Stone’s UAlbany design draws criticism, praise 50 years after creation

In the fall of 1964, when students at the University at Albany began moving into the Dutch Quad dorm
Construction work is shown on the academic podium at the University at Albany in the mid 1960s. (UAlbany archives)
Construction work is shown on the academic podium at the University at Albany in the mid 1960s. (UAlbany archives)

In the fall of 1964, when students at the University at Albany began moving into the Dutch Quad dorm on the new uptown campus, it wasn’t love at first sight.

“They moved into a place that was really overwhelming and depressing, and at that time still very much a construction site,” said Ray Bromley, a professor of social geology and currently Vice Provost for International Education at UAlbany.

“That area had been a pine barrens and a golf course, so there was a lot of blowing dust and virtually no vegetation because they had cleared and leveled the entire site. It was a massive construction project on an unprecedented scale.”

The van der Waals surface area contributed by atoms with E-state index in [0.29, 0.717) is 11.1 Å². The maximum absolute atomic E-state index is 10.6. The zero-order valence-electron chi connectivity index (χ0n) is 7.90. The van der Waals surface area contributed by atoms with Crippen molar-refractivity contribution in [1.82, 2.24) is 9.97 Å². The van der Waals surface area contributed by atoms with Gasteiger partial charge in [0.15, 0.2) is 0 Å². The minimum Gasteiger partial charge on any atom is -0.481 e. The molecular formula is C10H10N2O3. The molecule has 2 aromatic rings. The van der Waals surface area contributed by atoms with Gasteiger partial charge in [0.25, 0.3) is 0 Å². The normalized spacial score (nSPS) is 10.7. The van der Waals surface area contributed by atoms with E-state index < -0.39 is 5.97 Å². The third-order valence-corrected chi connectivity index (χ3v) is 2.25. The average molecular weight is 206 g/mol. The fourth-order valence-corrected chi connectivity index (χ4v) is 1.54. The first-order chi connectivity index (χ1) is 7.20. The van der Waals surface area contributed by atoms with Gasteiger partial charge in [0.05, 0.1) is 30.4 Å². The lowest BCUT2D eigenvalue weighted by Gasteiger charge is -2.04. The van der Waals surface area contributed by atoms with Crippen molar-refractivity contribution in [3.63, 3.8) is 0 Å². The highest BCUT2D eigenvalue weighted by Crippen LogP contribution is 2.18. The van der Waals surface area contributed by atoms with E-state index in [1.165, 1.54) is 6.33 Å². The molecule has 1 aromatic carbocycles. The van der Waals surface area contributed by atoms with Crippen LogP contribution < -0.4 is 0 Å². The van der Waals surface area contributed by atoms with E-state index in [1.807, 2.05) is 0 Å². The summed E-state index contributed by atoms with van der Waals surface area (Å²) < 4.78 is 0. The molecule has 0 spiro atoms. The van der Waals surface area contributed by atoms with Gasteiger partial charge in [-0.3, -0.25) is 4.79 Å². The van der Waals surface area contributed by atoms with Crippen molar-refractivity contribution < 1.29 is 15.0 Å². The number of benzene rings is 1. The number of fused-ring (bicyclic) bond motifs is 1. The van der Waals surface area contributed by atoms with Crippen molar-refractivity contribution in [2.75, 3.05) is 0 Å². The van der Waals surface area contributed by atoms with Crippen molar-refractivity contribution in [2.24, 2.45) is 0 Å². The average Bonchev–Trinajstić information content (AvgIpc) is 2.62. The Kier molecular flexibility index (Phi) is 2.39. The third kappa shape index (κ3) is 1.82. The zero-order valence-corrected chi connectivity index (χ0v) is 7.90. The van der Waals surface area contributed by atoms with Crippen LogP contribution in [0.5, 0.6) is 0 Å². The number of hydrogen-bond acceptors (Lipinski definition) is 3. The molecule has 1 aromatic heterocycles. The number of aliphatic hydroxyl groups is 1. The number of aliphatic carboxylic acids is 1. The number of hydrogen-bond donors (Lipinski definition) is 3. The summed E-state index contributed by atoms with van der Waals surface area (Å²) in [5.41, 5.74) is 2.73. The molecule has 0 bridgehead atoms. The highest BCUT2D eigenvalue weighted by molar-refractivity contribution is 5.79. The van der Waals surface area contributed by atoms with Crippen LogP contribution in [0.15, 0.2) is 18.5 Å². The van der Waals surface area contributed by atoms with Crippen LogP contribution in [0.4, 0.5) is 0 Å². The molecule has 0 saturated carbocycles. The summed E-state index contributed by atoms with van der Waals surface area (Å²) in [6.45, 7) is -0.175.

Fifty years later, Edward Durell Stone’s vision of the campus is still being questioned by everyone from architectural historians to average citizens. To some it is a massive monstrosity of cold concrete, and to others it represents a unique example of a highly efficient and practical college campus planned by one of the top architects of his era.

Benjamin Hicks Stone, the architect’s son, admits that the UAlbany campus was probably not his father’s finest work, Edward having also designed Radio City Music Hall, the Museum of Modern Art, the Kennedy Center, 2 Columbus Circle and the U.S. Embassy in India. But in the 1950s and ’60s, it was typical of what many top architects were doing.

“It was a grand vision of modern architecture, and in that era that’s what architects did,” said Stone, whose book on his father, “Edward Durell Stone: A Son’s Untold Story of a Legendary Architect,” was published in 2012.

“My dad died in 1978 and while we were close, we didn’t really talk about architecture that much, so he didn’t have a lot to say about the Albany campus. But I think I can put myself into his shoes, channel him as well as anyone, and if we were to rank his works, that one might not be as high as he would have liked.”

Stone does understand some of the criticism.

“So many of us have our warm memories of our college life, and that includes ivy-covered brick walls and tree-lined quadrangles,” said Stone, who now runs his own architectural firm in New York City.